BARRE — Mayor Thomas Lauzon and City Manager Steve Mackenzie this week gently butted heads over an $11.2 million municipal budget proposal that, in the mayor’s view, isn’t quite ready for prime time.
Lauzon praised Mackenzie and members of a citizens budget committee for the work they’ve done but openly worried that the tax impact of the proposed budget — a 3.73 percent increase — is more than twice the rate of inflation and the increase that residents on Social Security will see in their checks.
“The manager has done a good job. He’s done a fantastic job, but it’s just not fantastic enough,” said Lauzon, who renewed his request for surgical cuts to the budget.
With a week to go before the council is scheduled to finalize the warning for the city’s annual elections in March — a warning that must include the final budget figure — Lauzon said he wasn’t suggesting Mackenzie hack and slash the spending request that has been the subject of unprecedented scrutiny over the past three months.
“I’m not going to propose another $80,000 in cuts, but I am going to ask (Mackenzie) to find $40,000,” Lauzon told councilors moments after the manager said he struggled to trim $30,000 from the budget’s bottom line after the mayor proposed an $85,000 reduction earlier this month.
According to Mackenzie, hitting Lauzon’s initial target would be “difficult if not impossible” without hurting one or more of the services that the city provides.
“I personally feel that this is a responsible proposal and, to be honest, to start cutting anything else out of it is not realistic,” Mackenzie said before Lauzon weighed in.
After listening to Lauzon, Mackenzie’s position with respect to the budget hadn’t changed.
“I’ve got the sponge wrung pretty dry here,” he said, urging councilors to forward recommended reductions in the draft budget, which has already been revised eight times.
Mackenzie said that paper exercise sounded easier than it actually is.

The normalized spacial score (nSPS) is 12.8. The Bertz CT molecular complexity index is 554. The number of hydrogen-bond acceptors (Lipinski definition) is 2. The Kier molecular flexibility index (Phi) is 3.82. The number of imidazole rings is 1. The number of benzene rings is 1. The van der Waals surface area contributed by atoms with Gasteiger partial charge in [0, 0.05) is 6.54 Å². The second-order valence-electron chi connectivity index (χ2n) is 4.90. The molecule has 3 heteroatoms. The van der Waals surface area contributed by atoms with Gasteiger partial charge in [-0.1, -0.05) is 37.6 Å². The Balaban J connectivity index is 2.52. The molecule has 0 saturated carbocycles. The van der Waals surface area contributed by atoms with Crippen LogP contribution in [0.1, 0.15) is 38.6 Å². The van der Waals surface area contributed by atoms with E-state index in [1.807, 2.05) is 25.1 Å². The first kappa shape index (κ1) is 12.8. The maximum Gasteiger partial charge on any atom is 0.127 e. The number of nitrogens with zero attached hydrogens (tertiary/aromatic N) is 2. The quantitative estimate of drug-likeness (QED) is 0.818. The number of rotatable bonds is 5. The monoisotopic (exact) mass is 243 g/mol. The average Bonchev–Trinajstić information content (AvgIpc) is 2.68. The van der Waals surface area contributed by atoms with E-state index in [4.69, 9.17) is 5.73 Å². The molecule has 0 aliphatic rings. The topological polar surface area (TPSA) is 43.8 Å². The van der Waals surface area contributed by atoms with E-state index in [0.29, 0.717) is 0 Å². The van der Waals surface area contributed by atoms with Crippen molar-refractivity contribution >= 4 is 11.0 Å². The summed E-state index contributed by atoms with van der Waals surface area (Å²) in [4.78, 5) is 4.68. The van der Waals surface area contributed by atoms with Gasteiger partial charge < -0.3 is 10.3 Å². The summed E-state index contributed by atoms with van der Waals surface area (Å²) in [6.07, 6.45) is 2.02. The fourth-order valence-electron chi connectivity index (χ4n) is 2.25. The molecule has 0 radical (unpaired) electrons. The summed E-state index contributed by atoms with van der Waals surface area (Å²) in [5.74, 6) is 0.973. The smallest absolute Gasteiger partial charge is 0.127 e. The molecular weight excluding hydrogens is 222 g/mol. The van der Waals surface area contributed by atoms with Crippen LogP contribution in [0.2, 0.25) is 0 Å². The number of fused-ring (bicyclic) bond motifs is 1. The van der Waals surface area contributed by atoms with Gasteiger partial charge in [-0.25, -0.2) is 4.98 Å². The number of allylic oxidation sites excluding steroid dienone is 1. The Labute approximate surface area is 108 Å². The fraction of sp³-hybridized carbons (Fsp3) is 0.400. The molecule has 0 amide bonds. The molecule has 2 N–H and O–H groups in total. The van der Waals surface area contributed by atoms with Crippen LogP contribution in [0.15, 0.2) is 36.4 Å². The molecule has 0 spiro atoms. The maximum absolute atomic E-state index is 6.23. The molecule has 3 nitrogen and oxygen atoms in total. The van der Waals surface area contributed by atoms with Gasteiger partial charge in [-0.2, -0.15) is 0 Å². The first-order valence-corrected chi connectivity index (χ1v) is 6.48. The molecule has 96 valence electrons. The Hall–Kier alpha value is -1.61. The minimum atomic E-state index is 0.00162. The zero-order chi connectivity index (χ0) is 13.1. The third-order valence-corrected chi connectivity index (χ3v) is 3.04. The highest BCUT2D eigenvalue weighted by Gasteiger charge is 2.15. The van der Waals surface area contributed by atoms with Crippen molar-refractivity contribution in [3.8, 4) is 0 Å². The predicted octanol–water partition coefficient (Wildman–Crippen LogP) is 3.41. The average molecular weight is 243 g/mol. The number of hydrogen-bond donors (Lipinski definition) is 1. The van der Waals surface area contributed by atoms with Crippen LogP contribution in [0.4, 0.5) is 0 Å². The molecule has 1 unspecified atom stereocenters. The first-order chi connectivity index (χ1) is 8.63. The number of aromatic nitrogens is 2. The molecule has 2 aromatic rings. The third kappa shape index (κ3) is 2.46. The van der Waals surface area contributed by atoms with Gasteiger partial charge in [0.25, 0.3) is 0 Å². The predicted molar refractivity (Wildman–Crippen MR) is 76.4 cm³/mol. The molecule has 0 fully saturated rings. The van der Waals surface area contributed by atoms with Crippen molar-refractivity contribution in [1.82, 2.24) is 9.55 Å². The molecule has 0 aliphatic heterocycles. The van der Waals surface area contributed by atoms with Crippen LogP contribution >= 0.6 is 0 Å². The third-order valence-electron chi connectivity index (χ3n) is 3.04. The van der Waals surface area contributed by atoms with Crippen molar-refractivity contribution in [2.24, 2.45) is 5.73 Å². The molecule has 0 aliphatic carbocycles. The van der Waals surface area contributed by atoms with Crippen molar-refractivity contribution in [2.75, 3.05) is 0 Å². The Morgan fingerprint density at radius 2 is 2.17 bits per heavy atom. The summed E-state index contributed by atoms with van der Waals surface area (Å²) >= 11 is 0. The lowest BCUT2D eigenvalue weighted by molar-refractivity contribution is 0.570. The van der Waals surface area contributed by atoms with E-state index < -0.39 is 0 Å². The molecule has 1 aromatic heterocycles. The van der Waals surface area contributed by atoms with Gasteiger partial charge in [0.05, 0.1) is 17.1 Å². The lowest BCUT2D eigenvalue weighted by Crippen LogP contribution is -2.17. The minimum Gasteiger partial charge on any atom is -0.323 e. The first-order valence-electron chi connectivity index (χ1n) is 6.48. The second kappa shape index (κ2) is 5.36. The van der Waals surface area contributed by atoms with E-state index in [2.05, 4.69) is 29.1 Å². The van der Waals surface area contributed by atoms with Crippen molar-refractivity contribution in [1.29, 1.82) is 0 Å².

“Every line in there that you folks can come to me and say: ‘You can take out $5,000,’ I can point to another line that’s probably $10,000 light,” he warned, pointing to the current year’s budget as a prime example.
Midway through the fiscal year, Mackenzie said expenditures are up and revenues are off, and he has temporarily frozen all discretionary spending without his prior approval. Barring a dramatic shift in the current trend, he pegged the chances of the city ending the year with another tidy surplus at “slim to nonexistent.”
According to Lauzon, that’s all the more reason to rein in spending, because the tax impact of the budget proposal that is currently being debated has been blunted by plans to use $168,000 of a $288,000 surplus as a source of revenue.
In a city where every $48,000 in municipal spending adds a penny to the tax rate, use of the surplus will trim 3.5 cents from the projected rate hike, leaving the increase at just under 6.2 cents.
Roughly 2.6 cents of that increase can be traced to the council’s decisions to approve several tax stabilization agreements — including those for City Place and the Blanchard Block. Lauzon defended those agreements while suggesting the balance of the increase was slightly higher than it should be to support the day-to-day operation of the city.
“It’s important to show just a little more discipline,” he said, repeatedly expressing concern that the proposed increase for operations exceeded the rate of inflation and cost-of-living adjustments afforded to those on fixed incomes and could not be sustained over time.
“We’re eroding their buying power,” he said of taxpayers who live on fixed incomes.
Although councilors weren’t averse to Mackenzie taking one last look at the budget, they weren’t insistent that he make cuts. The spending proposal, by charter, is technically his.
“It’s the manager’s budget,” Councilor Paul Poirier told Mackenzie. “I’m going to support what you bring (to us). You run the city day to day.”
Although Poirier is technically right, Mackenzie said the council’s endorsement is crucial both practically and politically.
“I respect that it’s the manager’s budget, but if the manager doesn’t have the support of the council it’s the kiss of death,” he said. “The public has to have the sense of comfort level that the council … has scrutinized the budget … and said: ‘This is the best we can do.’”
Lauzon said he wasn’t quite there yet but hoped to be by next week. He said modest reductions, including the elimination of a $7,500 contingency, would give him the comfort level to unabashedly back the budget in the run-up to Town Meeting Day.
“Then I will sit there and say to voters: ‘If you fail this budget I will be an advocate of coming right back with the same one,’” he said.
david.delcore @timesargus.comMORE IN This Just In
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